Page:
(Bloomberg) — European Central Bank policy makers wary of ever-more monetary stimulus have fired the first warning shots two weeks before they meet to discuss bolstering the euro-zone economy.
Dutch Governor Klaas Knot said in an interview on Thursday that the outlook isn’t yet weak enough to warrant the resumption of bond purchases. Executive Board member Sabine Lautenschlaeger told MNI that she opposes restarting quantitative easing, saying it should only be a last resort. Their comments echoed Germany’s Jens Weidmann, who a few days earlier said speculation over a large stimulus package “doesn’t do justice” to the latest data.
While both men have a history of being hawkish, their latest outspokenness gives President Mario Draghi and his Executive Board something to mull over as they prepare proposals for the Sept. 12 session. Draghi primed investors after the previous meeting in July to expect some form of stimulus, describing the economy as “getting worse and worse” and ordering ECB staff to examine all policy options including resuming quantitative easing.
“Sometimes one of the things you notice is — whether it’s a hawkish move or a dovish move — that the people on the other side of the argument start becoming more explicit and vocal when they’re basically losing the argument,” said Nick Kounis at economist at ABN Amro in Amsterdam. “That basically is where we are.”
One fundamental disagreement is over whether the ECB should only deliver an next month — which Knot said he is open to — or something bigger. That’s partly about the economy, which is battered by a manufacturing recession, trade tensions and Brexit uncertainty but which also shows occasional bright spots. It’s also about how much firepower the central bank has left.
“If deflation risks come back on the agenda then I think the asset-purchase program is the appropriate instrument to be activated, but there is no need for it in my reading of the inflation outlook right now,” Knot said in an interview in Amsterdam. “Not reactivating the asset-purchase program also means you keep some powder dry for when actually future contingencies happen.”
Euro-area data due Friday is predicted to show holding at 1%, compared with a goal of just under 2%. At the same time, economic confidence unexpectedly improved in August and the French economy grew faster than initially estimated in the second quarter.
On the dovish side, Finnish Governor Olli Rehn has fueled the debate by calling for an “impactful” package that overshoots expectations. Draghi’s successor from Nov. 1, Christine Lagarde, weighed in with written answers to a European Parliament questionnaire published Thursday. She said the ECB hasn’t hit the lower bound on rates, and has a “broad toolkit” which it can and should use to tackle a downturn.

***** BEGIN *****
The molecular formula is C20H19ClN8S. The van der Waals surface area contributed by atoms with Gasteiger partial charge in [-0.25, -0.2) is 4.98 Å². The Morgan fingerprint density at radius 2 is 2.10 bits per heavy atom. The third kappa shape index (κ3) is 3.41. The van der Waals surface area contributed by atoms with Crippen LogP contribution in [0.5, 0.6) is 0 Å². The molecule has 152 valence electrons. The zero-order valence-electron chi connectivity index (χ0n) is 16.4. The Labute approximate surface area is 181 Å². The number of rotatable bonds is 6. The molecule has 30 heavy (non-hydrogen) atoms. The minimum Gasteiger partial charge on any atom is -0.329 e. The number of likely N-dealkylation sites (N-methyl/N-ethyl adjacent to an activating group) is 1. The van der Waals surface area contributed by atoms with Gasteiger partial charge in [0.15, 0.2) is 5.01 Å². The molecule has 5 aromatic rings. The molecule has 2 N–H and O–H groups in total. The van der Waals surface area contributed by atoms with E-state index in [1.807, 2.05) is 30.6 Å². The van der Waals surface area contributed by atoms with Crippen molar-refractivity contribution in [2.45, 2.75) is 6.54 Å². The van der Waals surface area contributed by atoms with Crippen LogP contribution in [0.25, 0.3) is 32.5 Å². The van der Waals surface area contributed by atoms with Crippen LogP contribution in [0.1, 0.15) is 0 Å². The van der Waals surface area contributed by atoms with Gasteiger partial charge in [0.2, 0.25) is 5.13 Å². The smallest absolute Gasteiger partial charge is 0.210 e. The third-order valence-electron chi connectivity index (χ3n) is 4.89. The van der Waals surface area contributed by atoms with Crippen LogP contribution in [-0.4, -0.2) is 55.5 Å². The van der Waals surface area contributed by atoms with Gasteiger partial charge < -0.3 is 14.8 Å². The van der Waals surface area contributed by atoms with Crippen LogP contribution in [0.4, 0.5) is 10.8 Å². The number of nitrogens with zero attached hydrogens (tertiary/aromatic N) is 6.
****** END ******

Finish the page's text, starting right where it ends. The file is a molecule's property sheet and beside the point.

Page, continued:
“Given the summer break, there has likely been little opportunity for governors to get a sense of how the balance of opinion in the Governing Council is moving,” Greg Fuzesi, an economist at JPMorgan (NYSE:), said in a note. “While it might seem easy to dismiss comments from Weidmann and Knot as possibly too hawkish to influence most governors, their sense that the growth outlook is still hard to gauge is likely shared by some other governors.”
Draghi will be acutely aware that failure to deliver a large stimulus package risks tightening financial markets and worsening the already-protracted slowdown. Knot’s comments sent the euro and bond yields higher.
Investors have recently stepped up predictions for a package of measures. Banks including Goldman Sachs (NYSE:), Nomura, and ABN Amro predict a new round of QE. Societe Generale (PA:) said this week that it now sees the ECB cutting the deposit rate by 20 basis points to minus 0.6% and announcing that it’ll start buying 40 billion euros ($44 billion) a month of debt.
What Bloomberg’s Economists Say
“Persistent weakness in the CPI data, a decline in inflation expectations and a lower path for global oil prices, as implied by futures markets, will likely prompt the ECB to revise down its inflation forecast, and announce a large stimulus package in September.”–Maeva CousinRead her EURO-AREA PREVIEW
“The market expectations are overdone,” Knot said. “If stimulus is warranted to protect the resilience of domestic demand then I think conventional policy easing would be the appropriate instrument to contemplate — so a rate cut.”
Lautenschlaeger said in an interview with MNI published Friday that it is “much too early for a huge package” and that sticking to the ECB’s self-imposed limits on how much it can buy — aimed at avoiding breaching laws on monetary financing of governments — is of “utmost importance.”
Speaking to Frankfurter Allgemeine Zeitung at the weekend, Bundesbank President Weidmann warned against blindly reacting to calls for more central-bank support.
Slovak Governor Peter Kazimir, a former politician who joined the ECB this year, this week highlighted the risk that such dissent brings, saying officials will need to muster “broad unity” in favor of more monetary stimulus if they are to make it credible. Knot signaled he’s not there yet.
“We don’t have deflation risks and we don’t even have recession, but we still have Brexit uncertainty looming and that is not going to be resolved by Sept. 12,” he said. “If we stay in this somewhat-below-potential growth world, the next shock might actually take us into recession, and what do we do then?”